New coastal engineering techniques aim to prevent catastrophe

Amit Sen
A. Sen|01.24.17

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coastal engineering techniques With global warming accelerating at an alarming pace, glaciers and ice sheets melting away, resulting in a rapid rise in sea levels. Today, sea levels show rise annually by 1/8th of 1", resulting in wide-spread coastal erosion & flooding.

Did you know, a complete meltdown of the Greenland ice-sheet is expected by 2100? This event will lead to a massive sea level rise up to 23 ft that would be significant enough to submerge the whole of London!

Coastal erosion and flooding are just two consequences of rising sea levels. A deeper look into the matter reveals more about the terrifying impacts of an elevated ocean level, including contaminated drinking water, destruction of marine life etc.

Thankfully, engineers are hard at work on intelligent coastal management techniques that can prevent erosion & flooding from heightened sea levels. Let's have a look how coastal engineering is working to save cities from rising seas.

Revetments

Revetments are concrete structures constructed along a cliff base. Sometimes they are wooden built and positioned at an angle to form a strong barrier against raging waves. As elevated waves hit these structures, they absorb the aquatic energy and mitigate much of the risk of erosion on shorelines. Sometimes, revetments are modified with ribbed surfaces that are more effective in dissipating wave energy.

Sea Walls

One of the most common techniques used in coastal engineering to save cities from rising sea levels is the construction of sea walls. Although sea walls have been in use for decades, recent developments in coastal engineering have led to a new evolution of smarter, modernized walls utilizing an optimized, curved structure. The curved contour is better equipped than old flat walls to reflect elevated waves back to the sea and reduce their impact on the shoreline.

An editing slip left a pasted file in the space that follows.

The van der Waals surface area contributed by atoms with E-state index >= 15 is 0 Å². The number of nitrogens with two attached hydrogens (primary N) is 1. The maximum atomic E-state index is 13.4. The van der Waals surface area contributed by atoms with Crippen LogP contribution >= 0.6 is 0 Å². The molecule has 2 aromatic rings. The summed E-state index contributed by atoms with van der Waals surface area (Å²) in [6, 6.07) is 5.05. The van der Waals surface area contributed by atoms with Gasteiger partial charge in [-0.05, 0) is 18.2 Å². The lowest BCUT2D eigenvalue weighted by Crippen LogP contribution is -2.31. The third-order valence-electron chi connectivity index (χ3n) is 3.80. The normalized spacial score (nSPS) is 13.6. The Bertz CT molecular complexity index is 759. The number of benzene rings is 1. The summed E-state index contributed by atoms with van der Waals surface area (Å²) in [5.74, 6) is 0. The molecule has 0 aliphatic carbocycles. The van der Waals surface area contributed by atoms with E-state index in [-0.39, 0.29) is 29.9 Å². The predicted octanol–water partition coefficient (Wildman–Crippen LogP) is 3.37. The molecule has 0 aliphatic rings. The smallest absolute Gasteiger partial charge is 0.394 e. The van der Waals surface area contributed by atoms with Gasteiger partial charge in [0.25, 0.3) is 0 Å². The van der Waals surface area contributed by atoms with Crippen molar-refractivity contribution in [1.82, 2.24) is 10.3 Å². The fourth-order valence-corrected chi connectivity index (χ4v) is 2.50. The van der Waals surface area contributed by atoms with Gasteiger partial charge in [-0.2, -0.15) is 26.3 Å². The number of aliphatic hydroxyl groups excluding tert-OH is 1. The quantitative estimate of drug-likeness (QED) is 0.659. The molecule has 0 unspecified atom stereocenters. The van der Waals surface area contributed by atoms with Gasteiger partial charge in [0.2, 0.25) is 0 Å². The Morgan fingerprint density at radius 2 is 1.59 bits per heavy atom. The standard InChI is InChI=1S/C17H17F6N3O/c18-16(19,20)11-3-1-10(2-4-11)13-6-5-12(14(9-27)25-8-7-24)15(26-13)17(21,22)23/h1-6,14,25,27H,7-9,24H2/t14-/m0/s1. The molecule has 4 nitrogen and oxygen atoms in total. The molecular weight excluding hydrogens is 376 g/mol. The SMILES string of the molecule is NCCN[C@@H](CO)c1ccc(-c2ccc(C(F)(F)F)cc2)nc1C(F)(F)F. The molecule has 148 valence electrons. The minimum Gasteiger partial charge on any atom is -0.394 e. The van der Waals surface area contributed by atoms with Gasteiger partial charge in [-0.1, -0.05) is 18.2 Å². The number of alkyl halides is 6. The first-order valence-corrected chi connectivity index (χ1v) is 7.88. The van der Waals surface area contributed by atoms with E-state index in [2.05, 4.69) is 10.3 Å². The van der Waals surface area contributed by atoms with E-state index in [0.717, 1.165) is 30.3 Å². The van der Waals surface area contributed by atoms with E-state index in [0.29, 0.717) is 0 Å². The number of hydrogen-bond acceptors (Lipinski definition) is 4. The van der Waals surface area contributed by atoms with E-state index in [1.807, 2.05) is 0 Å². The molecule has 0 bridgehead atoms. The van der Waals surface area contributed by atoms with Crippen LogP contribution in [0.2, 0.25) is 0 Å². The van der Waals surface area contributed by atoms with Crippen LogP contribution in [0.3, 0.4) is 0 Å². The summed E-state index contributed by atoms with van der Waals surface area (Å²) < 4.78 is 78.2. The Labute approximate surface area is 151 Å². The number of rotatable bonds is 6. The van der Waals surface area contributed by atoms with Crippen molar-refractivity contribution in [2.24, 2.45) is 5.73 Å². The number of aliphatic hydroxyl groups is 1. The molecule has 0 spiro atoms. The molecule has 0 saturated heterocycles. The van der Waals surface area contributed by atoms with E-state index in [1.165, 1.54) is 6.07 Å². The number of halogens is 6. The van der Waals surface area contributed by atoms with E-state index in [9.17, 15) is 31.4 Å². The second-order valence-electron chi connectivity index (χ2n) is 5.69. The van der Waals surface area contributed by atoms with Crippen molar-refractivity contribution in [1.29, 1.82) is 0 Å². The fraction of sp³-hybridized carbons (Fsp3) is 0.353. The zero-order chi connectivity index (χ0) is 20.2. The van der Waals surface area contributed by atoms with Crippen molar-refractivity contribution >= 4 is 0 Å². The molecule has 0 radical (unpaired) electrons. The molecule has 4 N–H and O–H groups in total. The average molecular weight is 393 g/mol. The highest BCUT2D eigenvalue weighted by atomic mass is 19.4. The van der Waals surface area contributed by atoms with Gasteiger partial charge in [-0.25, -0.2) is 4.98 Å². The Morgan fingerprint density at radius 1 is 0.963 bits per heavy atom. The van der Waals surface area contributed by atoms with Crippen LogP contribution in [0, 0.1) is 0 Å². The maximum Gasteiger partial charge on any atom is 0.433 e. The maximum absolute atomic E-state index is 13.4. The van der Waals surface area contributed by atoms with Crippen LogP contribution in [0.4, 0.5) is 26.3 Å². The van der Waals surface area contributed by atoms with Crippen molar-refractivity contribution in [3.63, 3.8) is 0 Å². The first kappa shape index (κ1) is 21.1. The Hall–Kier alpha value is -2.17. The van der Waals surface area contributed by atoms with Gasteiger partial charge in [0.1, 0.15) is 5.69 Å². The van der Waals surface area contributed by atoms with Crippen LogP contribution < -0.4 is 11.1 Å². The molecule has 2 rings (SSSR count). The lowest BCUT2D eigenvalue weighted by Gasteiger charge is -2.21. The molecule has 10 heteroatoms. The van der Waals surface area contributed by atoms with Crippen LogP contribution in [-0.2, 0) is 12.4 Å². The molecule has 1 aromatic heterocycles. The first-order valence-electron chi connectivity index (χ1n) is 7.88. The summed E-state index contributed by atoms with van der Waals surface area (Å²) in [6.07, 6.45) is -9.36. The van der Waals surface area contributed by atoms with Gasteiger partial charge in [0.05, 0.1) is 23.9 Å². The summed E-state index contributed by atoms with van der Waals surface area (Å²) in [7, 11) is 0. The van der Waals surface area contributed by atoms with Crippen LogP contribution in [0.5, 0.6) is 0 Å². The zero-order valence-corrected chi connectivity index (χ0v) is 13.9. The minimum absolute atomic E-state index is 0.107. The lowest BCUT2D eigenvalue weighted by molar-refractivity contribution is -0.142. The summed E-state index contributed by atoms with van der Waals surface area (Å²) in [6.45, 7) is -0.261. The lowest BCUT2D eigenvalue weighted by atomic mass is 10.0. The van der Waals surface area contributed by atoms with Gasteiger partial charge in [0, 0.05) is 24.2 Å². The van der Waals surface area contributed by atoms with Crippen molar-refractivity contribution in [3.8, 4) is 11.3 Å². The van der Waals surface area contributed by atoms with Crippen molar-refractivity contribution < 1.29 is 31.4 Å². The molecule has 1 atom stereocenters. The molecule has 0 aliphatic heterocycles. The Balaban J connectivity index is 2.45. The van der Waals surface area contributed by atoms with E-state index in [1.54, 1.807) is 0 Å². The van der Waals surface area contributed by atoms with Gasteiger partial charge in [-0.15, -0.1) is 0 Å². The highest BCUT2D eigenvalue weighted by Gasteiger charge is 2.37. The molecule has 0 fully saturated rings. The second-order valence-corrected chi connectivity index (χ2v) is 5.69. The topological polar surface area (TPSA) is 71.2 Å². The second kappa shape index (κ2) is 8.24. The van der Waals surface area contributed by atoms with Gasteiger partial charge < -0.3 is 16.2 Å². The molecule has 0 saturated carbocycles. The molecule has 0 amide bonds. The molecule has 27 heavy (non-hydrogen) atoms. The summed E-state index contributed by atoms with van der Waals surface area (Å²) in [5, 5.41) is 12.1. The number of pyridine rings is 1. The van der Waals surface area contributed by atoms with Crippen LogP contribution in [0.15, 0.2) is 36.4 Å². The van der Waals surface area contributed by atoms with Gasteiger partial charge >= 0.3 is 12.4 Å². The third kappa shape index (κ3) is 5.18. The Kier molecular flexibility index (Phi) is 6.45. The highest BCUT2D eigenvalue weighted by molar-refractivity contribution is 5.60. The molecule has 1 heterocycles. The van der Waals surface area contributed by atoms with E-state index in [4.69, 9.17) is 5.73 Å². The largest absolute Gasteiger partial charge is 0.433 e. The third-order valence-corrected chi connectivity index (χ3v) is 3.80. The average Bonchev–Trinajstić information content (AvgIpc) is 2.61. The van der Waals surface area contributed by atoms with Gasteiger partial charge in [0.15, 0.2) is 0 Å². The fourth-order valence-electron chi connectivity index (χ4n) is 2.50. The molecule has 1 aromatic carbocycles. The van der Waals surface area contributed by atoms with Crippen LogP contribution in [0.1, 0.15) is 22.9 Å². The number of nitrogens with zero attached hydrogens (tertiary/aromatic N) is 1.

Breakwaters

Offshore walls made of concrete, breakwaters break down the incoming waves at sea to reduce their erosive strength exponentially as they hit the coast. These structures are proven to be effective but are prone to failure in the face of raging storms & hurricanes.

Land management

A major part of coastal management is effective land management. Primarily, this management involves safeguarding & rebuilding sand dunes. Sand dunes are great natural defense against unwanted coastal flooding & erosion, but are rendered useless when submerged by rising seas.
Thus, existing dunes need protection and support to effectively protect nearby residents and buildings from raging seas. Land management additionally involves the construction of boardwalks and the designation of existing dune areas as off limits to the public. These policies prevent unnecessary, man-made erosion to the dunes.

Marshland creation

Another engineering method used by engineers for successful coastal management in the face of climate change is the creation and/or restoration of marshland. Marshlands naturally break up waves, slow their pace, and dramatically reduce their erosive ability.

Beach stabilization

Another "soft engineering" solution, beach stabilization involves the widening and deepening of sandy beach areas on the coastline. This approach is quite effective, but involves a significant spend to bring in the necessary tons and tons of sand. Additionally, because an eroding beach will continue to erode, additional sand must typically be brought in every 5-10 years.

Engineers are hard at work on effective coastal management solutions to combat the threat of rising seas. But the real solution lies in preventing the elevation of sea levels by lessening carbon emissions to reduce global warming.
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